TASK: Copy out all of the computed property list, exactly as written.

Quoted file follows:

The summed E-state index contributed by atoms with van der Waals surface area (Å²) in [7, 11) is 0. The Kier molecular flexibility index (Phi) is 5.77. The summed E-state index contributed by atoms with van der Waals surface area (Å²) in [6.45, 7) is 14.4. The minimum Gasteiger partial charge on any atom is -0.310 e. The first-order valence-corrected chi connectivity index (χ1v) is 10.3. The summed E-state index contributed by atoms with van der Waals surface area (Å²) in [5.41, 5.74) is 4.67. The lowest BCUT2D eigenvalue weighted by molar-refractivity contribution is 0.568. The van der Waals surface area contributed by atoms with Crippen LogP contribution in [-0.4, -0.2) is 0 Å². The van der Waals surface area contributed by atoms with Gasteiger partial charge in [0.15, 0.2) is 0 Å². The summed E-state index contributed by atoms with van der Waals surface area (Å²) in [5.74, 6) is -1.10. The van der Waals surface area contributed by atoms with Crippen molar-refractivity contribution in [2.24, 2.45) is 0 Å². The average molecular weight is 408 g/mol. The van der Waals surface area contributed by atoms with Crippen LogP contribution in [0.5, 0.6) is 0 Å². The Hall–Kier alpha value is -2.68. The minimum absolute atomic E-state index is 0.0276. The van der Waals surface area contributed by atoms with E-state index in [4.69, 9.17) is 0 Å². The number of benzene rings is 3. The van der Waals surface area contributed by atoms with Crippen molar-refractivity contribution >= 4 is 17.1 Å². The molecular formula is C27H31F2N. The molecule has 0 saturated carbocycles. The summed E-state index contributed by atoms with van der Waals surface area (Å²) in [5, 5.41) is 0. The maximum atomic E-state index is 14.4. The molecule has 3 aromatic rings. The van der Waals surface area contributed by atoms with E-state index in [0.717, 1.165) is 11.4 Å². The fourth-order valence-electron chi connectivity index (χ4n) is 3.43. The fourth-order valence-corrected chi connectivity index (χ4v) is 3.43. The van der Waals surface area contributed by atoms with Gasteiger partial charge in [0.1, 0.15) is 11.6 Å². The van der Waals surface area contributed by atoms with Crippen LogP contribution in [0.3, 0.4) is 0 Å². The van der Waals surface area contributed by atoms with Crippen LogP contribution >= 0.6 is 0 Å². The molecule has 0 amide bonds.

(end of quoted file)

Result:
The summed E-state index contributed by atoms with van der Waals surface area (Å²) in [7, 11) is 0. The Kier molecular flexibility index (Phi) is 5.77. The summed E-state index contributed by atoms with van der Waals surface area (Å²) in [6.45, 7) is 14.4. The minimum Gasteiger partial charge on any atom is -0.310 e. The first-order valence-corrected chi connectivity index (χ1v) is 10.3. The summed E-state index contributed by atoms with van der Waals surface area (Å²) in [5.41, 5.74) is 4.67. The lowest BCUT2D eigenvalue weighted by molar-refractivity contribution is 0.568. The van der Waals surface area contributed by atoms with Crippen LogP contribution in [-0.4, -0.2) is 0 Å². The van der Waals surface area contributed by atoms with Gasteiger partial charge in [0.15, 0.2) is 0 Å². The summed E-state index contributed by atoms with van der Waals surface area (Å²) in [5.74, 6) is -1.10. The van der Waals surface area contributed by atoms with Crippen molar-refractivity contribution in [2.24, 2.45) is 0 Å². The average molecular weight is 408 g/mol. The van der Waals surface area contributed by atoms with Crippen LogP contribution in [0.5, 0.6) is 0 Å². The Hall–Kier alpha value is -2.68. The minimum absolute atomic E-state index is 0.0276. The van der Waals surface area contributed by atoms with E-state index in [4.69, 9.17) is 0 Å². The number of benzene rings is 3. The van der Waals surface area contributed by atoms with Crippen molar-refractivity contribution >= 4 is 17.1 Å². The molecular formula is C27H31F2N. The molecule has 0 saturated carbocycles. The summed E-state index contributed by atoms with van der Waals surface area (Å²) in [5, 5.41) is 0. The maximum atomic E-state index is 14.4. The molecule has 3 aromatic rings. The van der Waals surface area contributed by atoms with E-state index in [0.717, 1.165) is 11.4 Å². The fourth-order valence-electron chi connectivity index (χ4n) is 3.43. The fourth-order valence-corrected chi connectivity index (χ4v) is 3.43. The van der Waals surface area contributed by atoms with Gasteiger partial charge in [0.1, 0.15) is 11.6 Å². The van der Waals surface area contributed by atoms with Crippen LogP contribution in [0.3, 0.4) is 0 Å². The van der Waals surface area contributed by atoms with Crippen LogP contribution >= 0.6 is 0 Å². The molecule has 0 amide bonds.